Tuesday, November 7, 2017

Michael Lewis

Michael Lewis's latest book is The Undoing Project: A Friendship that Changed Our Minds. From the transcript of his Fresh Air interview with Dave Davies:

DAVIES: You know, [Amos Tversky and Danny Kahneman's] approach to decision-making I gather has affected, you know, things that leaders do in government and medicine and finance and probably military strategy. You know, I'm wondering if - how it affects we ordinary people who make routine decisions like voting, for example. And I wondered what you think they might observe of the election of Donald Trump.

LEWIS: Well, let's - I'll give you a grab bag of things I think they would have said about the election. But I'm putting words in their mouth because of course they didn't speak to the election. The first thing they would say is they would notice how after the election, all sorts of people had explanations for why it was basically inevitable that Trump was going to win who never predicted it, that the world instantly set about trying to make itself seem more certain than it actually was and denying that - kind of a large random component in any election - that a lot of things could have happened where Trump wasn't president.

But people started to kind of explain the world as if that was what was meant to happen. So they would have been very interested in that, just for starters. And they would have said, you know, it's basically a phony exercise pretending to be able to explain what you never could have predicted. And reality is much more complicated than that. So, they would have said that.

Then they would have said I think that Trump's appeal is in part the way he eliminates the uncertainty of the world, that Obama - as successful as he was as president, Obama himself acknowledged that it was always problematic for him having to seem sure of things that were clearly inherently probabilistic, that people do not want to be led by someone who's saying, well, there's a 68 percent chance we won't be in a nuclear war (laughter). They want to be led by people who say, I'm going to - not going to let that happen. And that aspect of Trump's character they would have seen as appealing to basically human nature.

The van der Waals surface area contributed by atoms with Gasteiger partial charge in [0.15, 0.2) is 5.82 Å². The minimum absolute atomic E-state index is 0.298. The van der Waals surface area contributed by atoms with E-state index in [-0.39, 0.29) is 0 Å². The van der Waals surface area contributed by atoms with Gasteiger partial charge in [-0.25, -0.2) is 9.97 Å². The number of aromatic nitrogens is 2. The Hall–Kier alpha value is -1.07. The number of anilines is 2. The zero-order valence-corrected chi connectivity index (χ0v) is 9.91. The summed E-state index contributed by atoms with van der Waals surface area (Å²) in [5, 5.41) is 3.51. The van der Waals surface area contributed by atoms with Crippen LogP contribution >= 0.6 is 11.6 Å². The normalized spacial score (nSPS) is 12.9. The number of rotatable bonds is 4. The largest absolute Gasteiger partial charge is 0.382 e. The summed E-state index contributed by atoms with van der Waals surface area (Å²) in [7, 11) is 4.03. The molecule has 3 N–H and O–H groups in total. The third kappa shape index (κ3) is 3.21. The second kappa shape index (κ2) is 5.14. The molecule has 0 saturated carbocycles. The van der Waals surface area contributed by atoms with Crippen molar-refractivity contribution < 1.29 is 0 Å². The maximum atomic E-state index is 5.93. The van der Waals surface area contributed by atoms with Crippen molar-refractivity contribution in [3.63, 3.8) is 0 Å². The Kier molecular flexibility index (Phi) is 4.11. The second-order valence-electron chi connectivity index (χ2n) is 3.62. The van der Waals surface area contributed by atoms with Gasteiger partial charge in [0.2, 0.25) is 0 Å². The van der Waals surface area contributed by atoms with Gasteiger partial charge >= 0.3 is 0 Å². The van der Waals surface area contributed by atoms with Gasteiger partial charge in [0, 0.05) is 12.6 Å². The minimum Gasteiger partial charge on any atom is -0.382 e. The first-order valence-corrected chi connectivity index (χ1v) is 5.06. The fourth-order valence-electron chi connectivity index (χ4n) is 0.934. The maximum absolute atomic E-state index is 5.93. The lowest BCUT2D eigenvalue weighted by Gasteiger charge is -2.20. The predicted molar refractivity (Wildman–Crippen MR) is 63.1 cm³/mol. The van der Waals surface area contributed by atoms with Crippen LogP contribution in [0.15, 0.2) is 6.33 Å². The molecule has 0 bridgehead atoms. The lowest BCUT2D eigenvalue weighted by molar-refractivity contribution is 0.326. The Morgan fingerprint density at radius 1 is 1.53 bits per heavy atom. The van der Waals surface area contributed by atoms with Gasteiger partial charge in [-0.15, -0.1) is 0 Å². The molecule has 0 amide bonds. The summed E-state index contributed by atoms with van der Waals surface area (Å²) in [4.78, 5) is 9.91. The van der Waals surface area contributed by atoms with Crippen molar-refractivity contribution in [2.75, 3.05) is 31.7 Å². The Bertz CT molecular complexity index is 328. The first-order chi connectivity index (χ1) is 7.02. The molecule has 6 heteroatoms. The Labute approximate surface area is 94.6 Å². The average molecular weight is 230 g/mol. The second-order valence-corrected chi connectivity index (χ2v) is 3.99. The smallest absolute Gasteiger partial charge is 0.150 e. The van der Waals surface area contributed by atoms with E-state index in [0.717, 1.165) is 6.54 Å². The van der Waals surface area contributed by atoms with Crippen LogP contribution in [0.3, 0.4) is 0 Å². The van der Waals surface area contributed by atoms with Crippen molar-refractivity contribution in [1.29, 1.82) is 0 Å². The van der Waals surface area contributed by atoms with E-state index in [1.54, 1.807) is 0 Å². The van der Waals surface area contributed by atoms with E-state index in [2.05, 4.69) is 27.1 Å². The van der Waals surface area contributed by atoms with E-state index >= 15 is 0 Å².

They would then have said about Trump that he is a case study of all of the problems with intuitive judgment because he gives into his own so totally, that he's so totally devoted to his own gut instincts. And they had identified all kinds of problems with gut instinct. The gut instinct led you to naturally think in stereotypes, for example, to naturally overweight whatever you've just heard or just seen, to naturally think that things that are vivid or memorable are much more likely to happen than things that aren't.

So they would have been - they would have fought - I think they would have been alarmed - very alarmed by Trump's - the lack of a sense he had that he needs to check his own gut against anything. I don't think they would have felt that their research basically explained the election. I don't - I think they would have said it was deeply...[read on]
--Marshal Zeringue